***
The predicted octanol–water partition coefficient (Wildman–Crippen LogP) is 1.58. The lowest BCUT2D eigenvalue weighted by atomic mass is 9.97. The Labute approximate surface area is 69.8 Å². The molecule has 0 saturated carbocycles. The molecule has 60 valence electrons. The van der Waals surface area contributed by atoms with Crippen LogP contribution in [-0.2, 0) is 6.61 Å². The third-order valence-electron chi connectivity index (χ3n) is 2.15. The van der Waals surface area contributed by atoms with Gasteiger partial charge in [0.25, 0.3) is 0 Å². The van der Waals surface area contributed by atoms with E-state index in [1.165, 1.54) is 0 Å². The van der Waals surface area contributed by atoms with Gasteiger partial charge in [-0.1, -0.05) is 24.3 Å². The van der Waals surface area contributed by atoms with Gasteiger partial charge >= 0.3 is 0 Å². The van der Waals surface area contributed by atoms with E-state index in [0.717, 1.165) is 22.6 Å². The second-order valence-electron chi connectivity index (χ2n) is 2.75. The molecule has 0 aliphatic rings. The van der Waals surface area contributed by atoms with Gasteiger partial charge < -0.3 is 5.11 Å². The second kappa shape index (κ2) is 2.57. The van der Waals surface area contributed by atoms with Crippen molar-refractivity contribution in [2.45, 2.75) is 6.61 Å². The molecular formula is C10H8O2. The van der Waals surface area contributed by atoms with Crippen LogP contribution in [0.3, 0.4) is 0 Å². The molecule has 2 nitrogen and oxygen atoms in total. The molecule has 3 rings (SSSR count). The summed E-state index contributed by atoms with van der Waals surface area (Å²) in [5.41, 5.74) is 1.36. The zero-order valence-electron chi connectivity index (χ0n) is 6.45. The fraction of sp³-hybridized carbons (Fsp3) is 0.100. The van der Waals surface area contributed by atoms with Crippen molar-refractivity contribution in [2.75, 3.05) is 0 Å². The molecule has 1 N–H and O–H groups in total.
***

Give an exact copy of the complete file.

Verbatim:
The predicted octanol–water partition coefficient (Wildman–Crippen LogP) is 1.58. The lowest BCUT2D eigenvalue weighted by atomic mass is 9.97. The Labute approximate surface area is 69.8 Å². The molecule has 0 saturated carbocycles. The molecule has 60 valence electrons. The van der Waals surface area contributed by atoms with Crippen LogP contribution in [-0.2, 0) is 6.61 Å². The third-order valence-electron chi connectivity index (χ3n) is 2.15. The van der Waals surface area contributed by atoms with Gasteiger partial charge in [0.25, 0.3) is 0 Å². The van der Waals surface area contributed by atoms with E-state index in [1.165, 1.54) is 0 Å². The van der Waals surface area contributed by atoms with Gasteiger partial charge in [-0.1, -0.05) is 24.3 Å². The van der Waals surface area contributed by atoms with Gasteiger partial charge >= 0.3 is 0 Å². The van der Waals surface area contributed by atoms with E-state index in [0.717, 1.165) is 22.6 Å². The second-order valence-electron chi connectivity index (χ2n) is 2.75. The molecule has 0 aliphatic rings. The van der Waals surface area contributed by atoms with Gasteiger partial charge < -0.3 is 5.11 Å². The second kappa shape index (κ2) is 2.57. The van der Waals surface area contributed by atoms with Crippen molar-refractivity contribution in [2.45, 2.75) is 6.61 Å². The molecular formula is C10H8O2. The van der Waals surface area contributed by atoms with Crippen LogP contribution in [0.3, 0.4) is 0 Å². The molecule has 2 nitrogen and oxygen atoms in total. The molecule has 3 rings (SSSR count). The summed E-state index contributed by atoms with van der Waals surface area (Å²) in [5.41, 5.74) is 1.36. The zero-order valence-electron chi connectivity index (χ0n) is 6.45. The fraction of sp³-hybridized carbons (Fsp3) is 0.100. The van der Waals surface area contributed by atoms with Crippen molar-refractivity contribution in [2.75, 3.05) is 0 Å². The molecule has 1 N–H and O–H groups in total.